Street Fight Daily: 01.26.12

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A roundup of today’s big stories in hyperlocal media, technology, advertising and startups.

BofA, Rivals Look to Get In on Groupon’s Game (Wall Street Journal)
Big banks, looking to drive cardholder use and scrounge up new revenue sources, are moving to out-Groupon Groupon by turning to deals services paid for by merchants and tailored based on customer activity. The latest entrant into the merchant-deals game is Bank of America Corp., which is testing a service with employees in North Carolina, South Carolina and Nevada that delivers merchant offers directly to users within their online bank accounts.

Tibbr Has a New Twist on Geolocation (ReadWriteWeb)
Perhaps the most unusual aspect of the new version of TIBCO’s enterprise social media tool tibbr is its geo-location service that checks in the location to you, rather than the other way around as Foursquare and Facebook Places.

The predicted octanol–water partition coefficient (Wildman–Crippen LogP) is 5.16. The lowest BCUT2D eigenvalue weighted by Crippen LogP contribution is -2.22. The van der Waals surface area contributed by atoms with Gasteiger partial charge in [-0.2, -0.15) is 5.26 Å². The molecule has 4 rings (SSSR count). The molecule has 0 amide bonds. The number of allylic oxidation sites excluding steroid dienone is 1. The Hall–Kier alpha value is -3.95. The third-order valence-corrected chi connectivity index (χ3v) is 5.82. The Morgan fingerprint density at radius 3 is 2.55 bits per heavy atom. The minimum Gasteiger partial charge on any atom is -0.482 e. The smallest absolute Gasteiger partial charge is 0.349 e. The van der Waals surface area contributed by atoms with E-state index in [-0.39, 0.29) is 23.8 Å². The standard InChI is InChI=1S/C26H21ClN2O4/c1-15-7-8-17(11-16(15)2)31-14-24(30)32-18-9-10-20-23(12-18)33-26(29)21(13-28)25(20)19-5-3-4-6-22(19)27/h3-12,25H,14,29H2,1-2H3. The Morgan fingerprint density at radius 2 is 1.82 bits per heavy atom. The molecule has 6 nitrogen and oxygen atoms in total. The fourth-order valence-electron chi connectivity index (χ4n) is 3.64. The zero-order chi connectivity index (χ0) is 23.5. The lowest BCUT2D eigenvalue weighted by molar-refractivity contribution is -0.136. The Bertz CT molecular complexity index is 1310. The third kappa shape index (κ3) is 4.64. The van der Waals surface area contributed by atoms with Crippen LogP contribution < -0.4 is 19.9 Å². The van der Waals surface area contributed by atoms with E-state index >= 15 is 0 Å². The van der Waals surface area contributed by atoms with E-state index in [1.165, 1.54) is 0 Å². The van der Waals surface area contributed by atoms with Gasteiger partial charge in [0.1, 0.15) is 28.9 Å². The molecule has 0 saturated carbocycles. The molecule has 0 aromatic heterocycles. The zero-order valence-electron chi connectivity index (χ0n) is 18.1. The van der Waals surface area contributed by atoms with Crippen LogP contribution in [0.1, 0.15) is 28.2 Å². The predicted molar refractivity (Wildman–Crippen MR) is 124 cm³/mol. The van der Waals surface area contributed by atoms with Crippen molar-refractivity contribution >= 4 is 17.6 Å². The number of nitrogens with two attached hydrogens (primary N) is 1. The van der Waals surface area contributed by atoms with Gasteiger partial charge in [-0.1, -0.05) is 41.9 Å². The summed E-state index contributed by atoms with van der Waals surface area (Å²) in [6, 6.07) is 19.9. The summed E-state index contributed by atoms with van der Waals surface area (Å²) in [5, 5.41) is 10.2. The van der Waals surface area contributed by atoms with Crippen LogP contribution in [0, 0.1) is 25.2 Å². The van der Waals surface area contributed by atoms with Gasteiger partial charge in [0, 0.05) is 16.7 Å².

Groupon Criticized For Literally Peddling Snake Oil (Atlantic Wire)
A complaint reviewed by the London-based Advertising Standards Authority scolded the Chicago-based deals site’s U.K. affiliate, MyCity Deal, for falsely promoting the effects of “Wrinkle Killer Snake Serum” that the ad copy said offered “temporary freeze-like effects on the face muscles” and “leaves the skin looking younger.”

Despite Cautious Forecast, Mobile, Online Video Double-Digit Ad Drivers (MediaPost)
Due to “maturity,” online ad revenue growth will slow in 2012, according to a new forecast from MagnaGlobal. Still, the Interpublic unit forecasts double-digit growth (up 10.9%), driven by three key digital areas, including paid search (+12.6%), online video (+22.4%), and mobile (+44.2%).

Survey: 33% of Urbanites Only Use Print YP for Local Lookups (ScreenWerk)
Greg Sterling: This may be very difficult for some to accept: recent survey data released by Market Authority indicate 33% of metro market consumers rely exclusively on print yellow pages for local business lookups. Counting those who say they use both print and online yellow pages, what the data above effectively mean is that more than 70% of respondents said they use print yellow pages.

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